That’s how he sees it.
“I came here to IU for an education, not to go pro in my sport,” Morgan said.
Morgan, like the other 102 athletes on the IU roster, was recruited by IU Coach Ron Helmer to be part of an NCAA Division I program that dates back to 1904.
Twenty-eight Olympians have graduated from the program, the latest being 2013 Bowerman award-winner Derek Drouin, who now ?competes for Canada.
Morgan has his sights set on a different path, though.
“Someday I’m hoping to be an athletic director,” ?Morgan said.
Coming out of North Central High School in Indianapolis, Morgan was not a top-tier athlete.
He finished fourth in the 400-meter dash at the IHSAA Boys Track and Field State Tournament in 2011, and he committed to Florida A&M for college.
“I came into college for an education in management and to run track at the same time,” Morgan said. “I feel like that’s something that many Division I athletes don’t focus on as much as they should — an education.”
While the minimum GPA for IU student-athletes is a 2.0, Morgan has a 3.1 since transferring from Florida A&M ?in 2012.
Morgan was also accepted into the Robert H. McKinney School of Law in Indianapolis, a school that passed more than 60 percent of bar exam takers in 2014.
Fred Glass graduated from McKinney in 1984 with a Juris Doctor degree, and in 2009 he took on his current position as IU’s vice president of athletics and athletic director.
“I always wanted to be a lawyer when I was a kid,” Morgan said. “I remember my best friend’s parents were both lawyers, and it was something I really became passionate about. Then I found sports and entertainment law and decided to do that.”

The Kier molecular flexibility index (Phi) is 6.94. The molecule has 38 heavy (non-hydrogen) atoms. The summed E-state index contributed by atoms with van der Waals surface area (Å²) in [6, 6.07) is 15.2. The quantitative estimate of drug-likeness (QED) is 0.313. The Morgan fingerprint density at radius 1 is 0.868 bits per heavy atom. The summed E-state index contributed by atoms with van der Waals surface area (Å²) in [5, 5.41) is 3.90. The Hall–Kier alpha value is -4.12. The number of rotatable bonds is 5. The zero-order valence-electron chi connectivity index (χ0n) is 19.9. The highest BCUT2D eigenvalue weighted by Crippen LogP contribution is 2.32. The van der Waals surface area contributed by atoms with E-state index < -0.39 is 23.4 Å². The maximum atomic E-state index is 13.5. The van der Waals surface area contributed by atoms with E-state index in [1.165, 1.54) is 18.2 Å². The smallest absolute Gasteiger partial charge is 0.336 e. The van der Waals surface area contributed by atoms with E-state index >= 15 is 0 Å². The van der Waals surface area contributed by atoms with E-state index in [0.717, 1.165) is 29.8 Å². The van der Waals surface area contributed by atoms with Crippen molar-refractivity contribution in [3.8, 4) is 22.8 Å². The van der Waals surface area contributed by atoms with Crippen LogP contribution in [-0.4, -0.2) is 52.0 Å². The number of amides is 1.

Morgan ran his personal record in the 400 in 46.96 seconds this season at the Pac 12 vs. Big Ten Invitational at Arizona State, placing him sixth in the Big Ten.
He was named an All-American last season when the men’s distance medley relay qualified for the NCAA Indoor National Championship and finished third in the nation. That same relay set a school record and the fifth-best collegiate mark of all time with their time of 9:27.72.
On the trips to away meets, though, Morgan always has his laptop, finishing assignments for school.
“Traveling could take anywhere between four hours and 15 hours, so I always have my laptop on trips, ready to catch up on reading on the bus or in the airports,” Morgan said. “It’s pretty difficult to balance a full course load along with a full athletic load. It takes more time than most people would think.”
In the summer of 2014, Morgan traveled to London, where he participated in the Nation Building course.
This course taught students how nations build upon each other through government and economics, as well as teaching the difficult paths countries have faced in gaining statehood in the past.
This summer, Morgan will travel to Vietnam in a program called Coaches for College, where he will influence children of a developing country and motivate them to strive for a college degree through the competition ?of sports.
“I try to find some way to get out of the country every summer,” Morgan said. “It really shows you how small you are in the world. It has really matured me in a way that I could apply to my work ethic and leadership in track.”
Through his striving for excellence, track and field has always been a constant ?for Morgan.
“I’ve thought about what it would be like to just be a normal college kid sometimes,” Morgan said. “But I wouldn’t trade this for the world.”
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